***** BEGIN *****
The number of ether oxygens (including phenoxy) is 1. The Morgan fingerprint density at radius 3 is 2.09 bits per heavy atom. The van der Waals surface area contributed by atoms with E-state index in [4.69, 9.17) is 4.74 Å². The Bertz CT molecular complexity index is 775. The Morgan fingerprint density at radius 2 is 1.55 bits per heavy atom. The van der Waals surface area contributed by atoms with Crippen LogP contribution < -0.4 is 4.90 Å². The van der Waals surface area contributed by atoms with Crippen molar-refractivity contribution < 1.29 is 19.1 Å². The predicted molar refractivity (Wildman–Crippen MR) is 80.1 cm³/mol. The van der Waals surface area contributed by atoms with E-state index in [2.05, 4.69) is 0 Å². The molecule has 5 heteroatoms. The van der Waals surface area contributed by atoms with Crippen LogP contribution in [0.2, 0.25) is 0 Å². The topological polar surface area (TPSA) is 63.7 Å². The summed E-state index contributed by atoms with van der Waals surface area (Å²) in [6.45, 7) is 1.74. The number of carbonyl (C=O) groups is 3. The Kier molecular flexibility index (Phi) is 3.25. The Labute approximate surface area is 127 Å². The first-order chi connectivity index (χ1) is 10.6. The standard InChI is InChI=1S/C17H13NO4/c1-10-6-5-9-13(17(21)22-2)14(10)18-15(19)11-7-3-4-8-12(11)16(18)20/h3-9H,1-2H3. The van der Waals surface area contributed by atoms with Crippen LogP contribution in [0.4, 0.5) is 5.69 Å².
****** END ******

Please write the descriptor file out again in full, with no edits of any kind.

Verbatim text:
The number of ether oxygens (including phenoxy) is 1. The Morgan fingerprint density at radius 3 is 2.09 bits per heavy atom. The van der Waals surface area contributed by atoms with E-state index in [4.69, 9.17) is 4.74 Å². The Bertz CT molecular complexity index is 775. The Morgan fingerprint density at radius 2 is 1.55 bits per heavy atom. The van der Waals surface area contributed by atoms with Crippen LogP contribution < -0.4 is 4.90 Å². The van der Waals surface area contributed by atoms with Crippen molar-refractivity contribution < 1.29 is 19.1 Å². The predicted molar refractivity (Wildman–Crippen MR) is 80.1 cm³/mol. The van der Waals surface area contributed by atoms with E-state index in [2.05, 4.69) is 0 Å². The molecule has 5 heteroatoms. The van der Waals surface area contributed by atoms with Crippen LogP contribution in [0.2, 0.25) is 0 Å². The topological polar surface area (TPSA) is 63.7 Å². The summed E-state index contributed by atoms with van der Waals surface area (Å²) in [6.45, 7) is 1.74. The number of carbonyl (C=O) groups is 3. The Kier molecular flexibility index (Phi) is 3.25. The Labute approximate surface area is 127 Å². The first-order chi connectivity index (χ1) is 10.6. The standard InChI is InChI=1S/C17H13NO4/c1-10-6-5-9-13(17(21)22-2)14(10)18-15(19)11-7-3-4-8-12(11)16(18)20/h3-9H,1-2H3. The van der Waals surface area contributed by atoms with Crippen LogP contribution in [0.4, 0.5) is 5.69 Å².